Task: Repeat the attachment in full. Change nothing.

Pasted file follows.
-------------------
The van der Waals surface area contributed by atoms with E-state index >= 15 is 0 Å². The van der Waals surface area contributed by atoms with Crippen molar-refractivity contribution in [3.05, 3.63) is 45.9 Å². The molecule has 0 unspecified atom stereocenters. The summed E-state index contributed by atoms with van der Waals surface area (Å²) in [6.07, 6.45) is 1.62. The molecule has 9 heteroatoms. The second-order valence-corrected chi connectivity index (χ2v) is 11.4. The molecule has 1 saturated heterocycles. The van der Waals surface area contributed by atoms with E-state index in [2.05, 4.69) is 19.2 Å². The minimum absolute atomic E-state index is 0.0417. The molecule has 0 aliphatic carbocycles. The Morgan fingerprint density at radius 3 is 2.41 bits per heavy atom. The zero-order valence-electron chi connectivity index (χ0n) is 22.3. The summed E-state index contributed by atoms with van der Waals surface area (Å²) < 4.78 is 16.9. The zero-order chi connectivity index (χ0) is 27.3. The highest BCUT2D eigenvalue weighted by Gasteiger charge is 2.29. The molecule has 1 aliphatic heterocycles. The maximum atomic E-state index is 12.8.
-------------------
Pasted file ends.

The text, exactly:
The van der Waals surface area contributed by atoms with E-state index >= 15 is 0 Å². The van der Waals surface area contributed by atoms with Crippen molar-refractivity contribution in [3.05, 3.63) is 45.9 Å². The molecule has 0 unspecified atom stereocenters. The summed E-state index contributed by atoms with van der Waals surface area (Å²) in [6.07, 6.45) is 1.62. The molecule has 9 heteroatoms. The second-order valence-corrected chi connectivity index (χ2v) is 11.4. The molecule has 1 saturated heterocycles. The van der Waals surface area contributed by atoms with E-state index in [2.05, 4.69) is 19.2 Å². The minimum absolute atomic E-state index is 0.0417. The molecule has 0 aliphatic carbocycles. The Morgan fingerprint density at radius 3 is 2.41 bits per heavy atom. The zero-order valence-electron chi connectivity index (χ0n) is 22.3. The summed E-state index contributed by atoms with van der Waals surface area (Å²) < 4.78 is 16.9. The zero-order chi connectivity index (χ0) is 27.3. The highest BCUT2D eigenvalue weighted by Gasteiger charge is 2.29. The molecule has 1 aliphatic heterocycles. The maximum atomic E-state index is 12.8.